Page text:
Histopathological observations and virus detection by in situ hybridization in wild rats intranasally infected with Aujeszky's disease virus isolated in Korea

국내분리 오제스키병 바이러스로 비강접종한 야생집쥐(Rattus norvegicus)의 병리학적 소견 및 in situ hybridization에 의한 바이러스 동정

  • Song, Geun-seok (Yuhan Research Center) ;
  • Moon, Oun-kyong (National Veterinary Research And Quarantine Service, MAF) ;
  • Jeong, Chang-geun (Institute of Animal Medicine, College of Veterinary Medicine, Gyeongsang National University) ;
  • Kim, Soon-bok (Institute of Animal Medicine, College of Veterinary Medicine, Gyeongsang National University)
  • 송근석 (유한양행 중앙연구소) ;
  • 문운경 (농림부 국립수의과학검역원) ;
  • 정창근 (경상대학교 수의과대학 동물의학연구소) ;
  • 김순복 (경상대학교 수의과대학 동물의학연구소)
  • Received : 1998.10.17
  • Published : 1999.06.22

Abstract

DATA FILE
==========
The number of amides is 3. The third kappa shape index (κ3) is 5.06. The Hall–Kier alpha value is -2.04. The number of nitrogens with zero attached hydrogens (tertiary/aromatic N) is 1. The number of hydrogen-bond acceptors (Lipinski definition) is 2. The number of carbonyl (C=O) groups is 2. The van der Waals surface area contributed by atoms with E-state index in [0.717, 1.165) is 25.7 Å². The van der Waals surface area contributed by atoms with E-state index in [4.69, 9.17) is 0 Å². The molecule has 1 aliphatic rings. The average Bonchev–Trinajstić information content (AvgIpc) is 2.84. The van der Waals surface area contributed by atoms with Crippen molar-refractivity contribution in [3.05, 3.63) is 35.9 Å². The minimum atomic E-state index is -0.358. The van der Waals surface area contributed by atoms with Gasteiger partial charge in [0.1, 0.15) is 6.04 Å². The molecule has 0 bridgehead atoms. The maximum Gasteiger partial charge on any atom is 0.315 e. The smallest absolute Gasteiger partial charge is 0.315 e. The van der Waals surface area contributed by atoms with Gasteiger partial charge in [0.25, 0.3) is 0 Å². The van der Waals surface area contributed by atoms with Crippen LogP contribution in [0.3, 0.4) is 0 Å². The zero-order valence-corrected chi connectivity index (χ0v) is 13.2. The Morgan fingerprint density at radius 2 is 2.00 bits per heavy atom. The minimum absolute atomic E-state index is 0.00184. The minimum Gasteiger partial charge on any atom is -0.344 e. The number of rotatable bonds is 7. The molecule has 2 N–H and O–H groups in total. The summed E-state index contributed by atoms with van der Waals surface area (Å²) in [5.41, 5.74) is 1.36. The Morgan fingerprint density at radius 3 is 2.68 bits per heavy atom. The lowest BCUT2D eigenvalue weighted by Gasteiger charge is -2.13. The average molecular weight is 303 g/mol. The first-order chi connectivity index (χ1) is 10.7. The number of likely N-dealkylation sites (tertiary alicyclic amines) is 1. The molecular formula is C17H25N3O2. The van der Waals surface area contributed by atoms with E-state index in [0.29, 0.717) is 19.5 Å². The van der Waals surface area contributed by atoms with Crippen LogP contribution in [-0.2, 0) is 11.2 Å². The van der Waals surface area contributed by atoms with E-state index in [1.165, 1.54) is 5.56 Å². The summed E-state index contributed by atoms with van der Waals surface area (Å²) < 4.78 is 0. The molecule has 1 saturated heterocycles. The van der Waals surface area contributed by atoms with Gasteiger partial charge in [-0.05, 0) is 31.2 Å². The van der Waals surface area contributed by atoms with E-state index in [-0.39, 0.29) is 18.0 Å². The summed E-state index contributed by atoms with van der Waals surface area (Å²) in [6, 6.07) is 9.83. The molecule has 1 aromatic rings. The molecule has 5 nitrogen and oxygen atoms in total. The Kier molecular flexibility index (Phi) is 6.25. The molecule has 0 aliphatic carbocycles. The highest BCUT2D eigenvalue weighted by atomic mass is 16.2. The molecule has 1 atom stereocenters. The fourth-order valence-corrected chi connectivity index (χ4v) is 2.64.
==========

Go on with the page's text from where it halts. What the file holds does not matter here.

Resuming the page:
The present study was carried out to investigate the pathogenicity and pathogenesis of wild rats(Rattus norvegicus), trapped in nature, intranasally infected with Aujeszky's disease virus(ADV/NYJ-1-87) by histopathology, immunohistochemistry and in situ hybridization(ISH). Fifteen rats inoculated intranasally were roughened haircoat, anorexia, listlessness, and depression second day after inoculation, and three rats died in 66-72 hours. Eight rats showed severe pruritus at the face that was accompanied by frequent face-washing movements of the forelegs, and then became violent and spasmodic for an hour or until they died. Four rats slowly recovered after showing mild clinical signs of the disease. Microscopic lesions in infected rats were characterized by meningitis, perivascular round cell infiltration, focal gliosis, and neuronal degeneration and necrosis. And intranuclear inclusion bodies were frequently detected in the cerebral cortex and medulla. Positive reaction to ADV by immunohistochemistry and ISH were detected in the following areas : trigermimal ganglion, brain, tonsil, nasal mucosa, spleen, lung and liver. The result has suggested that ADV intranasally infected in wild rats is followed by replication in epithelial calls of nasal mucosa and tonsil, then invade local lymph nodes by way of the lymphatics. It is also believed that the virus invades bipolar olfactory cells and trigerminal ganglion; and then spread into central nervous system.